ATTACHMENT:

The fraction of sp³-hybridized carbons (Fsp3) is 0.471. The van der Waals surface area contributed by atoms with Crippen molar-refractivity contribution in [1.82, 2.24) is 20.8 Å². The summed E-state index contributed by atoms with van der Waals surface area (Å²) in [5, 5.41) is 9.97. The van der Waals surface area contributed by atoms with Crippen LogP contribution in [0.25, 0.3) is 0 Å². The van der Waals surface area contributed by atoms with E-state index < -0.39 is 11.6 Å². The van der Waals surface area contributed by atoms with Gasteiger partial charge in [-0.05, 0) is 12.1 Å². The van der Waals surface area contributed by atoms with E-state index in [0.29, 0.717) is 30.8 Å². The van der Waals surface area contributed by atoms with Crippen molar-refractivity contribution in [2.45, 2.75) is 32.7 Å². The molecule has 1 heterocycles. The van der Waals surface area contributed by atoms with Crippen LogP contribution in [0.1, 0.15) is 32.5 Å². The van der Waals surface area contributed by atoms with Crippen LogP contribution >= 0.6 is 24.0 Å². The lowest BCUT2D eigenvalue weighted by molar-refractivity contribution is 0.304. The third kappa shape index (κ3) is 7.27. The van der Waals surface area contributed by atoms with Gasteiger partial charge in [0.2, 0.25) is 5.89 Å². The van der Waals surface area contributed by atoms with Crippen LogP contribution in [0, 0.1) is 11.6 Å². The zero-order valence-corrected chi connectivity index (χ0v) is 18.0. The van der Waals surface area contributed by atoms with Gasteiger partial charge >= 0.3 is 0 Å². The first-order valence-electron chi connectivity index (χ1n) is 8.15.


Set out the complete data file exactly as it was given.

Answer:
The fraction of sp³-hybridized carbons (Fsp3) is 0.471. The van der Waals surface area contributed by atoms with Crippen molar-refractivity contribution in [1.82, 2.24) is 20.8 Å². The summed E-state index contributed by atoms with van der Waals surface area (Å²) in [5, 5.41) is 9.97. The van der Waals surface area contributed by atoms with Crippen LogP contribution in [0.25, 0.3) is 0 Å². The van der Waals surface area contributed by atoms with E-state index < -0.39 is 11.6 Å². The van der Waals surface area contributed by atoms with Gasteiger partial charge in [-0.05, 0) is 12.1 Å². The van der Waals surface area contributed by atoms with E-state index in [0.29, 0.717) is 30.8 Å². The van der Waals surface area contributed by atoms with Crippen molar-refractivity contribution in [2.45, 2.75) is 32.7 Å². The molecule has 1 heterocycles. The van der Waals surface area contributed by atoms with Crippen LogP contribution in [0.1, 0.15) is 32.5 Å². The van der Waals surface area contributed by atoms with Crippen LogP contribution >= 0.6 is 24.0 Å². The lowest BCUT2D eigenvalue weighted by molar-refractivity contribution is 0.304. The third kappa shape index (κ3) is 7.27. The van der Waals surface area contributed by atoms with Gasteiger partial charge in [0.2, 0.25) is 5.89 Å². The van der Waals surface area contributed by atoms with Crippen LogP contribution in [0, 0.1) is 11.6 Å². The zero-order valence-corrected chi connectivity index (χ0v) is 18.0. The van der Waals surface area contributed by atoms with Gasteiger partial charge >= 0.3 is 0 Å². The first-order valence-electron chi connectivity index (χ1n) is 8.15.